After that, the conversation immediately turned to the big question. Dad. I told her that one of the reasons I had never told her, come Out to her, was that I really hated placing upon her the burden of what to do about Dad, and that if she looked at me and said, that we had to tell him, because she wasn't comfortable keeping secrets from her husband, I would go get him. She smiled and said, "I really don't think we should tell him anything - I don't think he would understand." (that's ONE way to put it!) We discussed FB and agreed that if she got on it, she would probably not actively friend me, as much as neither one of us liked that solution, because it would keep Dad from nosing over her shoulder and possibly seeing something he shouldn't. She told me she loved me, and Dreamweaver.

And that was that.

All those years of worry, and panic...gone. Done. Over. Of course, there's still Dad. But there will always be Dad. Mom now knows, and loves us and is allied on our side! I haven't had much chance to talk to her since then about this specifically, as they live some distance away, though within driving, and she doesn't talk on the phone much. Not to mention Dad hovering like a small buzzing over protective irate conservative fundamentalist humming bird. But we will have more conversations as opportunities arise, I feel certain, and Dreamweaver and I feel a relief that is almost beyond words. I went down and got my Dad who was happily sacked out on the sofa with the music turned up high, and he never asked the first question. Whatever I had wanted to talk about, in his mind, belonged between Mom and me, and he would never dream of intruding. That's my Dad at his best! That is the father I love. And we all sat down to dinner, a happy family. And of course I called Dreamweaver on the way home and babbled with relief; she totally melted with relief right back. And I also told my brother and sister-in-law, who had been aware this was taking place and had their fingers crossed! And there was much rejoicing all around!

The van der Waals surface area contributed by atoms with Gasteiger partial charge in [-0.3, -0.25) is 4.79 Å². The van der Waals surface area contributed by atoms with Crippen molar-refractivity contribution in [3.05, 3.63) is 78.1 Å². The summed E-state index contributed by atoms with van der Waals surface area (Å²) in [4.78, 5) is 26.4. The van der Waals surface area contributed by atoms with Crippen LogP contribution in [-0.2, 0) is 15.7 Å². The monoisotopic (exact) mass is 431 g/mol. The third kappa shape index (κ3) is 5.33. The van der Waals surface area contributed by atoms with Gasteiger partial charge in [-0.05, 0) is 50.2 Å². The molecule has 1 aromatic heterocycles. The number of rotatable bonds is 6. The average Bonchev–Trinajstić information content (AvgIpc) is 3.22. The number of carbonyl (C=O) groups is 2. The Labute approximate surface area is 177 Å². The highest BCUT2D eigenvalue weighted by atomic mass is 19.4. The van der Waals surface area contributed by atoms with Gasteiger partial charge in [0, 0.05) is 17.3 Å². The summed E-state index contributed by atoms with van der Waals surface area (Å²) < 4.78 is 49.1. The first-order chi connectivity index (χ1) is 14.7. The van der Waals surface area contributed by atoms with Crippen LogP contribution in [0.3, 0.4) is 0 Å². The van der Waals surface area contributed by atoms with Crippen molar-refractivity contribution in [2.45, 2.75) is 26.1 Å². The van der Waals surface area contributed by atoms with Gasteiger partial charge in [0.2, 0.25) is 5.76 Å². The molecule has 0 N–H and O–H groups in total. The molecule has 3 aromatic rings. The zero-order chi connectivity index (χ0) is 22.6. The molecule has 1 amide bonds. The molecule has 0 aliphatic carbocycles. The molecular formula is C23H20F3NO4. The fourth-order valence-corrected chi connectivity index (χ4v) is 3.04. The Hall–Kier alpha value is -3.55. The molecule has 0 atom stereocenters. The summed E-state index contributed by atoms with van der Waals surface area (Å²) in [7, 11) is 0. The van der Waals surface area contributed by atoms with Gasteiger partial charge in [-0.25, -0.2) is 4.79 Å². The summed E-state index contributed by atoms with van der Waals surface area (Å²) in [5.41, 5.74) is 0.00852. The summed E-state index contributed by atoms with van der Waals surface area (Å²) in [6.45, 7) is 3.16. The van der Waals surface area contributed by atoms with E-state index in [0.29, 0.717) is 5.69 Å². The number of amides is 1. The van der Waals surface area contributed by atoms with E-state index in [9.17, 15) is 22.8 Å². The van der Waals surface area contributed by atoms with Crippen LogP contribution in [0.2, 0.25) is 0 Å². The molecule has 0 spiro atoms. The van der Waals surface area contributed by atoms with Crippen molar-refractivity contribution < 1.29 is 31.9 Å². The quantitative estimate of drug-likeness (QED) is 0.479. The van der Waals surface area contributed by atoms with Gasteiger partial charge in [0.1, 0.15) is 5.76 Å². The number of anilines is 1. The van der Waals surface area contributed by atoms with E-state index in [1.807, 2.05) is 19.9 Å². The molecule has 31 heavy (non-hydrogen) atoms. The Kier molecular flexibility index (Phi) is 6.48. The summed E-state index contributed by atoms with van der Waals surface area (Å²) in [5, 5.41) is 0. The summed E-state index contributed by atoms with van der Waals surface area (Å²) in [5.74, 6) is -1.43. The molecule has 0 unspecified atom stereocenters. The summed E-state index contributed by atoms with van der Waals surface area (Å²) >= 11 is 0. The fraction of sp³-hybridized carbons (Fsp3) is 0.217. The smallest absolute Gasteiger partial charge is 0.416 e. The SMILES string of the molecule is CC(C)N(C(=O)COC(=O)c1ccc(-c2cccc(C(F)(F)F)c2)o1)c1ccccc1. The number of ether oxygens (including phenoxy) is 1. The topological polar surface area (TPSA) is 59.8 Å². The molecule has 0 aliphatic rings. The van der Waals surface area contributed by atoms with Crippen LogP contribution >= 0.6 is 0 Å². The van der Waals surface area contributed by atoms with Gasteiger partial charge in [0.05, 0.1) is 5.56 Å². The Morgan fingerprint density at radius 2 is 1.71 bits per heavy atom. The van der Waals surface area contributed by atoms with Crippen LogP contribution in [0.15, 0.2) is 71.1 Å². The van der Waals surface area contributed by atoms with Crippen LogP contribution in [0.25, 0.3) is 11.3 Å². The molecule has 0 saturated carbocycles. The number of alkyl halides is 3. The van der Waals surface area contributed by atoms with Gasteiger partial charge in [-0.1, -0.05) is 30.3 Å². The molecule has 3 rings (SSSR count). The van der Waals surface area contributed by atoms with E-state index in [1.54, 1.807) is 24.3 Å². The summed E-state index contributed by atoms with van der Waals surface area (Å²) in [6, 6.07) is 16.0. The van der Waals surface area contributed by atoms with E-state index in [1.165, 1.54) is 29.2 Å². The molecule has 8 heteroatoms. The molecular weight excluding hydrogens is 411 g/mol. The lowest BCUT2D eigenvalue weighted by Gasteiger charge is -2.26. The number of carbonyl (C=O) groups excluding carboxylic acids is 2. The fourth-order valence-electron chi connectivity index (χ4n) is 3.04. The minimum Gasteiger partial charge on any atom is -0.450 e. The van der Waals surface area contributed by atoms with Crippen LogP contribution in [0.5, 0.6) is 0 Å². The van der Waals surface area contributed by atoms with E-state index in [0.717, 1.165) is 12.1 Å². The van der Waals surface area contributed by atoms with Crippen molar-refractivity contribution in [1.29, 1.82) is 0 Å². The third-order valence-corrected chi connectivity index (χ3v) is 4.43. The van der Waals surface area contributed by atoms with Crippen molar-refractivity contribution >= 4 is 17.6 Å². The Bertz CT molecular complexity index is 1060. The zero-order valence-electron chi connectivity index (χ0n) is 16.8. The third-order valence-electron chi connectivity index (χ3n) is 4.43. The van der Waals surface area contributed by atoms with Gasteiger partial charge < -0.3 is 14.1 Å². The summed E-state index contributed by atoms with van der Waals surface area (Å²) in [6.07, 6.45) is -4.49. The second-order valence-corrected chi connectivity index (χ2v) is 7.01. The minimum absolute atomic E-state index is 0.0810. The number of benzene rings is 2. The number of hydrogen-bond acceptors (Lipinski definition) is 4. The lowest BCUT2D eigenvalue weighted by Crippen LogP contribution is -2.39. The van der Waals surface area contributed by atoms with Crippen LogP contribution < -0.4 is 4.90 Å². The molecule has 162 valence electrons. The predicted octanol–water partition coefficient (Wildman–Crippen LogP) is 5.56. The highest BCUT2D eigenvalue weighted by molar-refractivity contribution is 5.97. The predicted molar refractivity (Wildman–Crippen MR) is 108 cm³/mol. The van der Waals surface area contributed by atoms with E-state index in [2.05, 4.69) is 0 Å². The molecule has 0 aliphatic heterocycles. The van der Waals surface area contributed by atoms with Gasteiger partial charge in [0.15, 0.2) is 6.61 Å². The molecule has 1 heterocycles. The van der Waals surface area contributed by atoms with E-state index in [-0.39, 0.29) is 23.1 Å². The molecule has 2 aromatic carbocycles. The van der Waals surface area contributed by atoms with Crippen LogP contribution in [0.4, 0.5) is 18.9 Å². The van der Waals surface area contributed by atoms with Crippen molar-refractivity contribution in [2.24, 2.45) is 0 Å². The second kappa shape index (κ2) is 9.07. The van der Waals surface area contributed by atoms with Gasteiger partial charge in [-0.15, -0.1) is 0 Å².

Coming Out doesn't turn out this way for everyone. Some people choose not to, and knowing their own situations better than anyone else can, they may be choosing very wisely - I was fortunate. It brought love and healing. For some people, it destroys and permanently divides. It is a choice that each person must make according to what they know and understand and feel about themselves, their family and their situation. And each person's choice should be respected.

But for me, Coming Out turned out to be one of the best things ever!

And as my lovely, GLBT Welcoming and Affirming Episcopal church would say...

"Thanks be to God!"

Maybe someday we will live in a world, where closets won't be necessary....